The median age for getting your first independent government research grant as an academic is now in the mid-40s. And all of this only applies if you are lucky enough to get a tenure track position. It is also no secret that those who go into industry understand that their jobs are very unstable and rearrange their life accordingly. Even doctors making a decent amount of money are frequently paying their student loans almost a decade after graduating medical school. The same is true for most people who went to law school or obtained other supposedly professional degrees. This problem crosses many fields and areas of economy.

Now let me ask another question- has any of this fake neoliberalism-inspired “competition” resulted in the production of more competent scientists, academics, doctors, dentists, lawyers or other professionals? On the contrary, most peer-reviewed research is not reproducible because it is either fake or based on cherry-picking results. We also haven’t seen a single large fundamental technological breakthrough with positive real-world impact in past twenty years. The lesser we talk about the quality of contemporary universities and academia, the better. The quality of medicine, as measured by effects on lifespan or health-life expectancy, has stagnated or become worse in past two decades.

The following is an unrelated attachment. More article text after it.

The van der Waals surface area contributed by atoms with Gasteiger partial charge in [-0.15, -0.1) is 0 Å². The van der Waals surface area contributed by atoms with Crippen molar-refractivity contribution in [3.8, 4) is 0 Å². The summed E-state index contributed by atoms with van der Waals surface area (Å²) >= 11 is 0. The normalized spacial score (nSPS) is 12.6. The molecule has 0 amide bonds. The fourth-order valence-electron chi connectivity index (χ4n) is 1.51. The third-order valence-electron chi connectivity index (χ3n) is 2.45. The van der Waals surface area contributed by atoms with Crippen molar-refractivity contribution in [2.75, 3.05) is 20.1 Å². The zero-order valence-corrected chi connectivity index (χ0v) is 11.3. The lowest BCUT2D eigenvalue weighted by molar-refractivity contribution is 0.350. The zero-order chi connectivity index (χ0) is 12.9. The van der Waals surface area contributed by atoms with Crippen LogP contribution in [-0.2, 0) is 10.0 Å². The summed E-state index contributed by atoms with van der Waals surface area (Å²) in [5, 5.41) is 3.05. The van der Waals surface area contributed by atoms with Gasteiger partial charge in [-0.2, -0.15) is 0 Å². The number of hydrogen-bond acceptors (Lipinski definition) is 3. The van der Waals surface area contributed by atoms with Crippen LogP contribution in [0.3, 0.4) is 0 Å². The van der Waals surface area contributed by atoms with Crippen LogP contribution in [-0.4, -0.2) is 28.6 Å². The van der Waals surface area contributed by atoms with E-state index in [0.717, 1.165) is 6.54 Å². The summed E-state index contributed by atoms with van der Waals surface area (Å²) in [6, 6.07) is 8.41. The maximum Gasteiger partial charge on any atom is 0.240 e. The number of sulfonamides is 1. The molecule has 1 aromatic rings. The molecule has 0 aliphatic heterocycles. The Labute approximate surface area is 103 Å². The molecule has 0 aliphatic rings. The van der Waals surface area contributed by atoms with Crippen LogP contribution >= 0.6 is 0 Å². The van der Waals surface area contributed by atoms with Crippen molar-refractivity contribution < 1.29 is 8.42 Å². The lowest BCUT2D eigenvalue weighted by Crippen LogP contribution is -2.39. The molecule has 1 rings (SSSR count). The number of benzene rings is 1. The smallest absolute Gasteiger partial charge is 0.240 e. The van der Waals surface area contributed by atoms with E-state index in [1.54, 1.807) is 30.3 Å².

The same is true of fields such as law where all the extra work has not made things better- even for those who charge all those billable hours. In other words, all of this talk about “competition”, “meritocracy”. “hard work” etc making things better or more efficient is smoke and mirrors. What this neoliberal bullshit has achieved is a large reduction in rates of stable couple formation, fewer or no kids and people working hard on stuff that is useless or worse. My point is that by deliberately Wasting the best years of a person’s life, they have created entire generation of deeply unhappy and mentally-fucked up people. On the bright side, they won’t have enough children to sustain this charade for much longer.